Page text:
Saturday, October 25, 2008

When You Hear the Buzz, Don't Hesitate!

What is it about human nature that makes us repeat our mistakes over and over and over again? Sometimes I truly marvel at my ability to shoot myself in the foot.

If you've been reading my blog recently, you know that my house was burglarized and my laptop was one of the items that was stolen. I had to purchase a replacement and reinstall and reconfigure my 'universe.' It was complicated by the fact that I didn't have the old computer sitting next to me to refer to as I tried to remember what I needed to install, and what settings I needed to change. It took me a good 2 days to restore my system to the place where I, once again, had everything I needed in it's place.

I was obviouusly eager to get this computer back up and running. For one thing, it truly is the center of my operational universe! I can't get very far in my functioning without it! Also, with each part of my life that I restore to 'pre-burglary' status, I put that experience a little further behind me. Those two motivations propelled me to accomplish the task as quickly as possible.

There was only one little problem. From the first time I turned on the machine, I had noticed that I had an intermittent noise emanating from the computer itself. It sounded a little like a bee trapped in a jar. Ok, well, maybe it was a little more 'mechanical' than that. The noise occurred at least a time or two every hour. At first I wasn't sure if it was coming from the computer itself, or the media base/docking station I had it in. It might have been coming from the cooling pad that the machine sits on. Whatever it was, instead of dealing with it immediately, I barrelled ahead in setting up the machine.

Over the next couple of weeks I determined that it was, in fact, coming from the computer, most likely the hard drive. I had suspected that immediately, but in my rush to 'get back to normal' I ignored my intuitive flash and pressed on.

I finally called Dell a few days ago, and lo and behold, they too suspected the hard drive and shipped me a new disk drive overnight. I was to replace the drive myself and return the defective one to them.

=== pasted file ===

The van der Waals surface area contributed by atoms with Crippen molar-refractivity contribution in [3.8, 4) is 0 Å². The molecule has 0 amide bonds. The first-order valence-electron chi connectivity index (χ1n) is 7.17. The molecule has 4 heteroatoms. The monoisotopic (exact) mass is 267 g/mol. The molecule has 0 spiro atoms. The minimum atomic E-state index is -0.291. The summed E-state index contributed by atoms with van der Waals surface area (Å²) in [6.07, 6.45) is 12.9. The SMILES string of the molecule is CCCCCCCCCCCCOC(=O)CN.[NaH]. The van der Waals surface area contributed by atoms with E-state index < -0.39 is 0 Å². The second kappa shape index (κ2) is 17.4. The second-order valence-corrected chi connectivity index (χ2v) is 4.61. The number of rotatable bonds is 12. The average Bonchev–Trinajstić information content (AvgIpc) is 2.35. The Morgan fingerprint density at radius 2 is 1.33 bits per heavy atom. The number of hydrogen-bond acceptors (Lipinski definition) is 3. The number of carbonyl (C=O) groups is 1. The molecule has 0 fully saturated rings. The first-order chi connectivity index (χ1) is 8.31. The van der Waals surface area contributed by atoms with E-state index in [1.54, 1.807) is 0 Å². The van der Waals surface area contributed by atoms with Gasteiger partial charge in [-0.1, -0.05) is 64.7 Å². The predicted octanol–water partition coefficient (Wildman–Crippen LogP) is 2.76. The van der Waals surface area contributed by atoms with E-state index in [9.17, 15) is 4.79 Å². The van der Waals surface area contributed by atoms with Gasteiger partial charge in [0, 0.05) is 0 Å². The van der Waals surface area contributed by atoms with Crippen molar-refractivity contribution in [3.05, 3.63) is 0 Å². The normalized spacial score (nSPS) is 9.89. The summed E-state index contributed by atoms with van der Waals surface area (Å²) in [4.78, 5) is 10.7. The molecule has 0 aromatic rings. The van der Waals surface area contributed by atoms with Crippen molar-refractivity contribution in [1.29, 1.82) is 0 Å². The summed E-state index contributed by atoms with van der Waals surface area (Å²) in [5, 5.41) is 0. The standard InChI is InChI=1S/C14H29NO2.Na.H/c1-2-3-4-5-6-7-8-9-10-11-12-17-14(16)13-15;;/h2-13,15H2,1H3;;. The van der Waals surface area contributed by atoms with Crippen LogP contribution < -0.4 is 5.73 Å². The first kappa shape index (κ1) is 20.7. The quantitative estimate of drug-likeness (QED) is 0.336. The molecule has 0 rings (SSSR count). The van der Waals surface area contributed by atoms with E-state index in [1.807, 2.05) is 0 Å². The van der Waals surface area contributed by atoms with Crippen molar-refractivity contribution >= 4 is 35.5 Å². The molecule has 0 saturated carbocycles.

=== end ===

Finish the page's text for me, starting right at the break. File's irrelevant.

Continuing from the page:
This is a relatively easy mechanical procedure, although I needed help to accomplish it!

What this means, however, is that I am now in the midst of the set up process... all... over.... again!!!

My willingness to deny the reality of the problem and plow ahead in setting up my machine basically cost me two days of effort. I'm doing all of those same procedures over again now and once again, doing with without benefit of a completely set up machine to refer to. It's easier this time, since so much is still fresh in my mind, but it is still a huge chunk of time that I really didn't have to waste.

I knew I had a problem. I was even right in what I suspected the problem to be. I knew that if I was right, the hard drive would most likely need to be replaced, and I'd have to completely set up and configure my system again. Yet, I somehow ignored all that information as I charted my couse. Amazing!

What is it that makes us, as humans, ignore obvious signs that are telling us what we need to do? We just keep going down the path we're on, because for the moment... it seems easier. Taking the easy way out rarely works. We usually end up having to take the longer, harder path anyway.

I must be on a roll with this pattern, because I had another example of it show up in my life this week.

I was traveling between two towns to get from one appointment to another. It was a beautiful fall day, with stunning autumn leaves in every direction I turned. I decided that I wanted to take a bit of a scenic drive along a local lake as I made my journey. As I made my way towards the scenic road, I decided to take a short cut and drive through a local park. You aren't supposed to drive through this park. They have very clear signs up warning against 'thru traffic.' It had been at least 5 years since the last time that I 'cut through' this park, but I decided that I would do it that day. Partly because I needed the few extra minutes it would save me and partly because it was a beautiful day and I knew that driving through the park would be therapeutic.

As I entered the park, I saw a sign I've never seen before. In addition to the "No Thru Traffic" sign, there was another sign posted that said, "Proof of paid parking required at East gate." Guess where I was heading? To the East gate, of course! Now, one would think that I would have just turned around at that moment and exited the park the way I came in. Not me. I kept driving towards the east gate, feeling annoyed at this new rule, wondering if it was true, wondering if I could talk my way 'out' of the park, etc. I got almost to the east exit gate before I finally chickened out and turned around. Now, not only did I have to take the long way around to get to my scenic route... I also had to backtrack my entire shortcut in order to do it!

I was a little late for my appointment because of this. Again, I knew 5 years ago that you aren't supposed to drive through this park. I tried it anyway, but the really important point of the story is that even after I saw the new rule and new warning sign... I KEPT DRIVING! Defiantly blazing ahead in the wrong direction, as though that would somehow make the wrong direction right.

Oh... my... goodness.

Guess the universe is trying to teach me a little lesson about paying attention and, more importantly, acting on the messages I'm receiving.

OK... I get it! Let's hope I do a little better on the next test.

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